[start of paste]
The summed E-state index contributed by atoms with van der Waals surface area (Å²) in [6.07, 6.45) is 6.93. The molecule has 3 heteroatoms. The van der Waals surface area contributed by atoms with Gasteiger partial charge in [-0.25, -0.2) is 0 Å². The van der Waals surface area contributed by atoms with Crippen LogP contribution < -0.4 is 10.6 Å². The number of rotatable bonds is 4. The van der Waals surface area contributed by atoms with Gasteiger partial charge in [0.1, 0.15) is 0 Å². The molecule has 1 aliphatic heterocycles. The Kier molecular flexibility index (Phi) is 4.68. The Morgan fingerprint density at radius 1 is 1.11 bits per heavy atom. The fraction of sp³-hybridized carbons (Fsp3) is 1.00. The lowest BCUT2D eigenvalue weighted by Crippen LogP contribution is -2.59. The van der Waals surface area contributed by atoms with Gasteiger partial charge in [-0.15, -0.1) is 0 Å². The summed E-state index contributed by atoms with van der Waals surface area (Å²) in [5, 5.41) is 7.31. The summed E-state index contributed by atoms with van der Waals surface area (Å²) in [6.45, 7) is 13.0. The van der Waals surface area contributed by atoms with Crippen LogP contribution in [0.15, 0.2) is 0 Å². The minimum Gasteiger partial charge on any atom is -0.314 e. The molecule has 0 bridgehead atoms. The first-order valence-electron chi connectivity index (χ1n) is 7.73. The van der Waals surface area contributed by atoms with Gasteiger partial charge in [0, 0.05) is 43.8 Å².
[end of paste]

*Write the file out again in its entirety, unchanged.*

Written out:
The summed E-state index contributed by atoms with van der Waals surface area (Å²) in [6.07, 6.45) is 6.93. The molecule has 3 heteroatoms. The van der Waals surface area contributed by atoms with Gasteiger partial charge in [-0.25, -0.2) is 0 Å². The van der Waals surface area contributed by atoms with Crippen LogP contribution < -0.4 is 10.6 Å². The number of rotatable bonds is 4. The van der Waals surface area contributed by atoms with Gasteiger partial charge in [0.1, 0.15) is 0 Å². The molecule has 1 aliphatic heterocycles. The Kier molecular flexibility index (Phi) is 4.68. The Morgan fingerprint density at radius 1 is 1.11 bits per heavy atom. The fraction of sp³-hybridized carbons (Fsp3) is 1.00. The lowest BCUT2D eigenvalue weighted by Crippen LogP contribution is -2.59. The van der Waals surface area contributed by atoms with Gasteiger partial charge in [-0.15, -0.1) is 0 Å². The summed E-state index contributed by atoms with van der Waals surface area (Å²) in [5, 5.41) is 7.31. The summed E-state index contributed by atoms with van der Waals surface area (Å²) in [6.45, 7) is 13.0. The van der Waals surface area contributed by atoms with Crippen LogP contribution in [0.15, 0.2) is 0 Å². The minimum Gasteiger partial charge on any atom is -0.314 e. The molecule has 0 bridgehead atoms. The first-order valence-electron chi connectivity index (χ1n) is 7.73. The van der Waals surface area contributed by atoms with Gasteiger partial charge in [0, 0.05) is 43.8 Å².